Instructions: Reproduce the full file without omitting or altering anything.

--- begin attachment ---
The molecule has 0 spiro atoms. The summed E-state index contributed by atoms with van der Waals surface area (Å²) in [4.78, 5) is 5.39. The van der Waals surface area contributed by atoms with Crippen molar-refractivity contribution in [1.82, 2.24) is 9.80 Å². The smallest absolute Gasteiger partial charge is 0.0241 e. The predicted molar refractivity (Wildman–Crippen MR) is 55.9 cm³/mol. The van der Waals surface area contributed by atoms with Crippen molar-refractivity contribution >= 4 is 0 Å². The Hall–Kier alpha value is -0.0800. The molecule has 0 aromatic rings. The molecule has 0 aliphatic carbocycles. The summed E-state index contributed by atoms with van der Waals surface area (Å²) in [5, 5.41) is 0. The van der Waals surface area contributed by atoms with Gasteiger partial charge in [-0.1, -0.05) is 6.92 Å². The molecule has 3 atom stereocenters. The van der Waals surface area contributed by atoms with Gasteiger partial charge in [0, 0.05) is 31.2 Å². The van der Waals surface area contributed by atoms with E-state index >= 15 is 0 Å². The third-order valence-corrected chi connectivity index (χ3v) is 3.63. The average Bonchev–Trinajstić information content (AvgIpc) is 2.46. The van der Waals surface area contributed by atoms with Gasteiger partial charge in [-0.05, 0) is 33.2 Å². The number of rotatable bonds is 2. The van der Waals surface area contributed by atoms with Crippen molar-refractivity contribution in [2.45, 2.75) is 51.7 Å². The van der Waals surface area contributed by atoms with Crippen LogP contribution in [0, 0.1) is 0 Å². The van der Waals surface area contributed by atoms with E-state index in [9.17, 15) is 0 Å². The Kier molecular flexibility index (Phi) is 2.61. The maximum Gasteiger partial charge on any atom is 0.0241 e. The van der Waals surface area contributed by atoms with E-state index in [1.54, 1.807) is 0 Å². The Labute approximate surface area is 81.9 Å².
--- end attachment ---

The molecule has 0 spiro atoms. The summed E-state index contributed by atoms with van der Waals surface area (Å²) in [4.78, 5) is 5.39. The van der Waals surface area contributed by atoms with Crippen molar-refractivity contribution in [1.82, 2.24) is 9.80 Å². The smallest absolute Gasteiger partial charge is 0.0241 e. The predicted molar refractivity (Wildman–Crippen MR) is 55.9 cm³/mol. The van der Waals surface area contributed by atoms with Crippen molar-refractivity contribution >= 4 is 0 Å². The Hall–Kier alpha value is -0.0800. The molecule has 0 aromatic rings. The molecule has 0 aliphatic carbocycles. The summed E-state index contributed by atoms with van der Waals surface area (Å²) in [5, 5.41) is 0. The van der Waals surface area contributed by atoms with Gasteiger partial charge in [-0.1, -0.05) is 6.92 Å². The molecule has 3 atom stereocenters. The van der Waals surface area contributed by atoms with Gasteiger partial charge in [0, 0.05) is 31.2 Å². The van der Waals surface area contributed by atoms with E-state index >= 15 is 0 Å². The third-order valence-corrected chi connectivity index (χ3v) is 3.63. The average Bonchev–Trinajstić information content (AvgIpc) is 2.46. The van der Waals surface area contributed by atoms with Gasteiger partial charge in [-0.05, 0) is 33.2 Å². The number of rotatable bonds is 2. The van der Waals surface area contributed by atoms with Crippen molar-refractivity contribution in [2.45, 2.75) is 51.7 Å². The van der Waals surface area contributed by atoms with Crippen LogP contribution in [0, 0.1) is 0 Å². The van der Waals surface area contributed by atoms with E-state index in [9.17, 15) is 0 Å². The Kier molecular flexibility index (Phi) is 2.61. The maximum Gasteiger partial charge on any atom is 0.0241 e. The van der Waals surface area contributed by atoms with E-state index in [1.54, 1.807) is 0 Å². The Labute approximate surface area is 81.9 Å².